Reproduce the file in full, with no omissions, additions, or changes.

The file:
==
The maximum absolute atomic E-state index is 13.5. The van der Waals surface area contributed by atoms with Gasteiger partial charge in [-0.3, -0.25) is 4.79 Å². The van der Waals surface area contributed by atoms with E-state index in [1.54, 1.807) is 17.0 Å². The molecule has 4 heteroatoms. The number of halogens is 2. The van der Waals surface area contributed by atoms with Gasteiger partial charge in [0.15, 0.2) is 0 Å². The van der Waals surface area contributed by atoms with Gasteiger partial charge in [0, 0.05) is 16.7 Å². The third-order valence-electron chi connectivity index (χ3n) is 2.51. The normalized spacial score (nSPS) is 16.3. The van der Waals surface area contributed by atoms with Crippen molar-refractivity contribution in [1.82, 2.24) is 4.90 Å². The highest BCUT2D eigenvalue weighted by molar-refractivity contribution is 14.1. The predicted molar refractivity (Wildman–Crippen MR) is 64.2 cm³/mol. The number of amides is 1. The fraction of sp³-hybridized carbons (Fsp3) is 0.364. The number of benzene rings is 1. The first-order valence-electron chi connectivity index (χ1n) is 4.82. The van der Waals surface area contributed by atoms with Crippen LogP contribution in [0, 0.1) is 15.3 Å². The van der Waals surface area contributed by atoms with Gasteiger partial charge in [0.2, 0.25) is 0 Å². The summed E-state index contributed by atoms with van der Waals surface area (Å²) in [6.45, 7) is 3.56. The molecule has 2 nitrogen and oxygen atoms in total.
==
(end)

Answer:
The maximum absolute atomic E-state index is 13.5. The van der Waals surface area contributed by atoms with Gasteiger partial charge in [-0.3, -0.25) is 4.79 Å². The van der Waals surface area contributed by atoms with E-state index in [1.54, 1.807) is 17.0 Å². The molecule has 4 heteroatoms. The number of halogens is 2. The van der Waals surface area contributed by atoms with Gasteiger partial charge in [0.15, 0.2) is 0 Å². The van der Waals surface area contributed by atoms with Gasteiger partial charge in [0, 0.05) is 16.7 Å². The third-order valence-electron chi connectivity index (χ3n) is 2.51. The normalized spacial score (nSPS) is 16.3. The van der Waals surface area contributed by atoms with Crippen molar-refractivity contribution in [1.82, 2.24) is 4.90 Å². The highest BCUT2D eigenvalue weighted by molar-refractivity contribution is 14.1. The predicted molar refractivity (Wildman–Crippen MR) is 64.2 cm³/mol. The number of amides is 1. The fraction of sp³-hybridized carbons (Fsp3) is 0.364. The number of benzene rings is 1. The first-order valence-electron chi connectivity index (χ1n) is 4.82. The van der Waals surface area contributed by atoms with Crippen LogP contribution in [0, 0.1) is 15.3 Å². The van der Waals surface area contributed by atoms with Gasteiger partial charge in [0.2, 0.25) is 0 Å². The summed E-state index contributed by atoms with van der Waals surface area (Å²) in [6.45, 7) is 3.56. The molecule has 2 nitrogen and oxygen atoms in total.